Are African countries heading for a carbon lock-in or leapfrogging to renewables?

By Galina Alova, Smith School of Enterprise and the Environment, University of Oxford

Non-hydro renewables are likely to account for less than 10% of Africa’s power generation by the end of this decade. My recent co-authored study predicts fossil fuels to continue to dominate the electricity mix in many African countries, and the continent as a whole.

Opportunity to power development with renewables

Africa is presented with an important opportunity to make a decisive leap to renewables this decade. The continent’s energy demand is projected to more than double in the coming years, as countries seek to industrialise and improve the development outcomes for their growing populations, including providing affordable power to close the energy access gap. At the same time, Africa – the land of sun and wind – possesses vast renewable energy resources.  

Against this backdrop, renewables have become increasingly more competitive in the past years, with their cost set to decline further compared to conventional fossil-fuel-based generation. The affordability of battery storage has also significantly improved, with lithium-ion battery packs hitting a record low in 2020.

The combination of these factors creates a unique momentum for African countries to power their economic development with clean energy, skipping the high-emission development stage – a prominent leapfrogging narrative in the energy-planning community. However, relying on a number of assumptions about the future, the extant energy scenarios vary substantially in their results, both in terms of the scale and composition of the electricity mix they project.

Need for empirical data-driven analysis on the future of the energy transition

What we aimed to do in our study is to offer an empirical data-driven assessment of where, vis-à-vis the potential futures, as projected by various energy-modelling scenarios, Africa’s electricity sector is realistically heading to. To this end, we built a machine-learning model, using a state-of-the-art algorithm for predictive analytics and a large dataset of commissioned, failed and planned power plants across 54 African countries.

The model enables us to estimate the success chances of currently planned power plants being successfully commissioned by 2030, based on their project design characteristics and country development indicators. We predict that 77% of the current capacity pipeline is successfully realised this decade. This highlights that the mere existence of a project in the pipeline does not necessarily imply its successful implementation – an important, yet often overlooked, area in energy research.

Low-carbon transition might not happen fast

The results of our empirical study suggest that, as things stand, a rapid transition of Africa’s electricity sector to non-hydro renewables this decade is unlikely. Although inter- and intra-regional differences do exist, many countries are at risk of locking their economies into a fossil-fuel-intensive development path. Non-hydro renewables are predicted to account for just over 17% of installed capacity (equivalent to nearly 10% of generation). While seeing a decline in their share, fossil fuels continue to account for over half of capacity.

We find that amongst the factors affecting power plant commissioning chances, technology is an important driver. Renewable energy projects have historically had significantly lower success rate than gas- and oil-fired power plants, with the exception of, more recently, solar projects. As a result, for clean energy to have a bigger role in powering Africa’s economic growth, besides planning significantly more renewable energy projects, their implementation chances need to be improved.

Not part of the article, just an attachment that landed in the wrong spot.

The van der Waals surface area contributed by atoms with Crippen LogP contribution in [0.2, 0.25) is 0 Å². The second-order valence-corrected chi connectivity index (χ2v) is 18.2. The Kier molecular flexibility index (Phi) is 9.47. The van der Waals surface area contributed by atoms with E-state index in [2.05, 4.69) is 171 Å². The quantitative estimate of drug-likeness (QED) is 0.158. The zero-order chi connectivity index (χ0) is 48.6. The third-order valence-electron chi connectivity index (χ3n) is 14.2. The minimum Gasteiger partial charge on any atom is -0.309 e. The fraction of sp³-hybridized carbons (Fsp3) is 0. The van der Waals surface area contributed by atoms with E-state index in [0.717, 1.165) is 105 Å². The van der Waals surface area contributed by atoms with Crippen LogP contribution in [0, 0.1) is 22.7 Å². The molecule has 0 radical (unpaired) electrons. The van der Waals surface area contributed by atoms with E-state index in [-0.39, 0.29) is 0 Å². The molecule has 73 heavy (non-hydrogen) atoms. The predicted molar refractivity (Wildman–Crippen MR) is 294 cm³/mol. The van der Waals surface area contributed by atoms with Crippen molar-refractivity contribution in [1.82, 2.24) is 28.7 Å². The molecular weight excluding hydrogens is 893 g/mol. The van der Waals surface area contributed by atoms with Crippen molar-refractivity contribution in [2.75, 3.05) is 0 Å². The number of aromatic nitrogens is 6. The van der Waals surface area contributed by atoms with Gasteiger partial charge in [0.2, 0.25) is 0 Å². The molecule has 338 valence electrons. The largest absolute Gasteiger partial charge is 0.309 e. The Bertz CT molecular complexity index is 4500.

Africa’s current and predicted 2030 electricity capacity mix by fuel type

Source: Alova, G. et al. (2021), A. A machine-learning approach to predicting Africa’s electricity mix based on planned power plants and their chances of success. Nat Energy 6, 158–166 (2021). https://doi.org/10.1038/s41560-020-00755-9
Note: The ‘Operating in 2019’ bar refers to the operating capacity, as of October 2019, when the data were retrieved, ‘To be retired’ is the capacity that in 2030 will be older than 50 years and under a conservative assumption will be retired by then, ‘Planned’ denotes the projects currently in the pipeline, ‘Predicted to fail’ is the planned capacity predicted not to be commissioned and ‘Capacity in 2030′ is the predicted overall capacity mix in 2030.

Aligning development co-operation with energy transition objectives

The development community can play a significant role here. Our findings point to a positive impact of development finance on project realisation chances. This is an important observation in the context of de-risking investments and mobilising additional private sector finance for low-carbon power generation, including the technologies that are yet to see a substantial increase in their uptake in Africa, like wind power for example. Africa-led solutions, such as the Quality Label by the Programme for Infrastructure Development in Africa (PIDA), could also contribute to improving the bankability and implementation of infrastructure projects, including in the power sector.

In view of this, development co-operation objectives need to be closely aligned with the climate change agenda, including the priorities for the global energy transition. As the world prepares for COP26 later this year in Glasgow and countries are updating their Nationally Determined Contributions, this is a good time to revisit how the development community can best support developing countries in unlocking their potential to decarbonise.